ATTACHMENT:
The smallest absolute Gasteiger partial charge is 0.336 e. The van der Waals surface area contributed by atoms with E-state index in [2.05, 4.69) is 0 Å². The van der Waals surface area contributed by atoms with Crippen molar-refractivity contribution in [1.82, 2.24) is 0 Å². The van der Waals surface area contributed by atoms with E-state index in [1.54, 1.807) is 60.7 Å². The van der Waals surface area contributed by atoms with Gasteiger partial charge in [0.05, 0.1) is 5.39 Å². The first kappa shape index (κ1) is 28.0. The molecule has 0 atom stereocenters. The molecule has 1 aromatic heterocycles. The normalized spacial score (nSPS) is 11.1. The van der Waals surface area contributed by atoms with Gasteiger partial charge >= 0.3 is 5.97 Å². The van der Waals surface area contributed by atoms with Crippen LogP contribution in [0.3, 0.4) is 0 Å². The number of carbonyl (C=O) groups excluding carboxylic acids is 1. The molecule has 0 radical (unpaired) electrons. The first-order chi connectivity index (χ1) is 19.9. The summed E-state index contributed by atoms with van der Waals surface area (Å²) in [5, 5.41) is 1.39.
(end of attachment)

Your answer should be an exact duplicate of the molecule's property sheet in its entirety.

The smallest absolute Gasteiger partial charge is 0.336 e. The van der Waals surface area contributed by atoms with E-state index in [2.05, 4.69) is 0 Å². The van der Waals surface area contributed by atoms with Crippen molar-refractivity contribution in [1.82, 2.24) is 0 Å². The van der Waals surface area contributed by atoms with E-state index in [1.54, 1.807) is 60.7 Å². The van der Waals surface area contributed by atoms with Gasteiger partial charge in [0.05, 0.1) is 5.39 Å². The first kappa shape index (κ1) is 28.0. The molecule has 0 atom stereocenters. The molecule has 1 aromatic heterocycles. The normalized spacial score (nSPS) is 11.1. The van der Waals surface area contributed by atoms with Gasteiger partial charge >= 0.3 is 5.97 Å². The van der Waals surface area contributed by atoms with Crippen LogP contribution in [0.3, 0.4) is 0 Å². The number of carbonyl (C=O) groups excluding carboxylic acids is 1. The molecule has 0 radical (unpaired) electrons. The first-order chi connectivity index (χ1) is 19.9. The summed E-state index contributed by atoms with van der Waals surface area (Å²) in [5, 5.41) is 1.39.